The year is 1980. A young John Bachar stands outside of his home in Mammoth Lakes, California, gazing up at the front rafter of his shed. Stretching right to left is a long chain of small wooden rectangles, each one thinner than the last. Casually, he jumps up, clinging to these small cuts of wood by the tips of his fingers. Without any visible effort, he hangs there for about 10 seconds, then drops back to the ground, landing lightly on his feet. He takes a few deep breaths, and then he’s back at it.
This practice that Bachar helped to pioneer is called hangboarding. While it was a new and innovative idea at the time, hangboarding has become one of the most popular tools in a rock climber’s training regimen; most of the strongest climbers in the world employ some iteration of the hangboard in their routine. But what is hangboarding exactly and what is it about this tool that makes it such an effective training aid? In this article, we will dive into some of the finger points of hangboarding – its history, efficacy and why you should invest in one.
History Of Hangboarding
John Bachar was the most famous free soloist of his time. And just like any other professional climber, he was hungry. The desire to continually be pushing the envelope is part of a climber’s anatomical makeup, and Bachar was no different. Eager to raise the bar, he began training off rock as well as on, using both aerobic (cardio) and anaerobic (weight lifting and static strength) exercises to stay strong and lean. At a certain point, however, he started to feel as though he was approaching a ceiling in his climbing abilities. It was time to take things a step further.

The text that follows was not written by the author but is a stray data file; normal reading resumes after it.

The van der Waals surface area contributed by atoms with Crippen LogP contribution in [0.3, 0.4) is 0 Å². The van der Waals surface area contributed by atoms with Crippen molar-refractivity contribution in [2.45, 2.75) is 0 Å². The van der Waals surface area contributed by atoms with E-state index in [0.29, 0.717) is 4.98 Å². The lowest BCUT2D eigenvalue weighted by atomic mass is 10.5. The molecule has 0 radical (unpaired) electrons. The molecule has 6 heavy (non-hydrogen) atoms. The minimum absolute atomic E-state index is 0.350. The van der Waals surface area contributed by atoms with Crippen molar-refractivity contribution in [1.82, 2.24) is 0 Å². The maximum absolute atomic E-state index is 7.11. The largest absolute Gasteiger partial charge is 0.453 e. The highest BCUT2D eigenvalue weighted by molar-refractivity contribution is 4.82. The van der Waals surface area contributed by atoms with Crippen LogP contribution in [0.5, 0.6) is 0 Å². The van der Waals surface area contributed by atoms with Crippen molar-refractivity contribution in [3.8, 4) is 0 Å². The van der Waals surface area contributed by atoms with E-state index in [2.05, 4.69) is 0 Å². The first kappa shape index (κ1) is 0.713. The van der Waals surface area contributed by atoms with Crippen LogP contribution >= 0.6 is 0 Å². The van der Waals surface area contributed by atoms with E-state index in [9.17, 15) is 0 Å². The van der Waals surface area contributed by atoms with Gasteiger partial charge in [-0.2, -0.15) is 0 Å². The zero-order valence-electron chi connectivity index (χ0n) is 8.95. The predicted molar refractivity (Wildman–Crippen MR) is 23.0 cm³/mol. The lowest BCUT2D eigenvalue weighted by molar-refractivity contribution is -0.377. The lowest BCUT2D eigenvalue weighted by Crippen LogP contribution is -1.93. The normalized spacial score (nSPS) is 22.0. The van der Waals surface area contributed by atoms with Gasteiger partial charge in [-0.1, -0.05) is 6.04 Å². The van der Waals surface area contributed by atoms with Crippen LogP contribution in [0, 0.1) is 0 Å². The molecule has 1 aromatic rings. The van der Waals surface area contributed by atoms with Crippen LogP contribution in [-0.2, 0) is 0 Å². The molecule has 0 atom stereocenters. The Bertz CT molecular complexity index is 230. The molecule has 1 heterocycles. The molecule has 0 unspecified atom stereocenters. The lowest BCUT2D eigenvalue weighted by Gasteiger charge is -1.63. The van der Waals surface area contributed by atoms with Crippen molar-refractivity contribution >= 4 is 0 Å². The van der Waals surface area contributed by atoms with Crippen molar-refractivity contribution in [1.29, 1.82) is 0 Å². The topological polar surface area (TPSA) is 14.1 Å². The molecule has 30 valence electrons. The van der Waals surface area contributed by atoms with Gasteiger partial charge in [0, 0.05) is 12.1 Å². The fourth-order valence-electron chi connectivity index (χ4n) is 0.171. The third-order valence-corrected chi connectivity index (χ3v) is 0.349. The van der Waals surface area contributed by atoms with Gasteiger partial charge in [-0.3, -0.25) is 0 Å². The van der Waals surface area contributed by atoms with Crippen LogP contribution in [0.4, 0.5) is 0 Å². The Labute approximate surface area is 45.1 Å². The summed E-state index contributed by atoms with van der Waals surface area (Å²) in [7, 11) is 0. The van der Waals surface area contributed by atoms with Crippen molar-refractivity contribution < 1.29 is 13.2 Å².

Bachar was one of the first to employ the tactic of hanging on small wooden edges to increase finger strength. By creating a venue to train his climbing muscles away from actual rock, he was effectively able to bring the crag home with him. The result was a notable increase in finger strength when he would go rock climbing.
There were others around this same time period who, copycat or not, were doing the same thing. Climbers like Allan Watts, Jerry Moffat, Ben Moon and Wolfgang Güllich – all of whom have been credited with the invention of the first hangboard by one source or another – were blazing trail on establishing harder and harder rock climbs. Thanks largely to the strength they built using the hangboard technique, they were able to achieve great things.
The hangboarding revolution continued into the nineties, enabling more climbers to accomplish their goals. Figures like Lynn Hill, Tony Yaniro, Ron Kauk, and countless others found that their finger strength was immensely improved by using a hangboard. These days, with state-of-the-art climbing facilities in just about every major city, hangboarding is more prevalent than ever!
What Is A Hangboard?